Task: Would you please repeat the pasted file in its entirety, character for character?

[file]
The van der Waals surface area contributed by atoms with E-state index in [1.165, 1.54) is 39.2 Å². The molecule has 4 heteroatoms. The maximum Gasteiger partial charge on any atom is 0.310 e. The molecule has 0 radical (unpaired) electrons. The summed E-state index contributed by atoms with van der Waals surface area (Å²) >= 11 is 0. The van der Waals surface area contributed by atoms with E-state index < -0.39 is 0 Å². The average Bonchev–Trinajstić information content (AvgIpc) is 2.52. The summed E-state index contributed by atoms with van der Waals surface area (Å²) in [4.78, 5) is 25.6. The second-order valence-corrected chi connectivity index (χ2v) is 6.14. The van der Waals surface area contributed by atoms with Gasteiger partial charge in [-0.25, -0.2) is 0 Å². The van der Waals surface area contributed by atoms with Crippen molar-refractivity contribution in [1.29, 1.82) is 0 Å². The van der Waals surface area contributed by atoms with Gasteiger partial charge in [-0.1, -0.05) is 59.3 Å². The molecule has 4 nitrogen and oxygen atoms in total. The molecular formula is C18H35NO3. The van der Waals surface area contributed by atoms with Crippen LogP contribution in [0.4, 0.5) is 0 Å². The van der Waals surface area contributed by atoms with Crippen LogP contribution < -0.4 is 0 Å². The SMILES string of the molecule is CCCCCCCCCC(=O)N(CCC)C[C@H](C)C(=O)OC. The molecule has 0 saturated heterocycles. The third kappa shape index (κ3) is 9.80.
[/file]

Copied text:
The van der Waals surface area contributed by atoms with E-state index in [1.165, 1.54) is 39.2 Å². The molecule has 4 heteroatoms. The maximum Gasteiger partial charge on any atom is 0.310 e. The molecule has 0 radical (unpaired) electrons. The summed E-state index contributed by atoms with van der Waals surface area (Å²) >= 11 is 0. The van der Waals surface area contributed by atoms with E-state index < -0.39 is 0 Å². The average Bonchev–Trinajstić information content (AvgIpc) is 2.52. The summed E-state index contributed by atoms with van der Waals surface area (Å²) in [4.78, 5) is 25.6. The second-order valence-corrected chi connectivity index (χ2v) is 6.14. The van der Waals surface area contributed by atoms with Gasteiger partial charge in [-0.25, -0.2) is 0 Å². The van der Waals surface area contributed by atoms with Crippen molar-refractivity contribution in [1.29, 1.82) is 0 Å². The van der Waals surface area contributed by atoms with Gasteiger partial charge in [-0.1, -0.05) is 59.3 Å². The molecule has 4 nitrogen and oxygen atoms in total. The molecular formula is C18H35NO3. The van der Waals surface area contributed by atoms with Crippen LogP contribution in [0.4, 0.5) is 0 Å². The van der Waals surface area contributed by atoms with Crippen LogP contribution < -0.4 is 0 Å². The SMILES string of the molecule is CCCCCCCCCC(=O)N(CCC)C[C@H](C)C(=O)OC. The molecule has 0 saturated heterocycles. The third kappa shape index (κ3) is 9.80.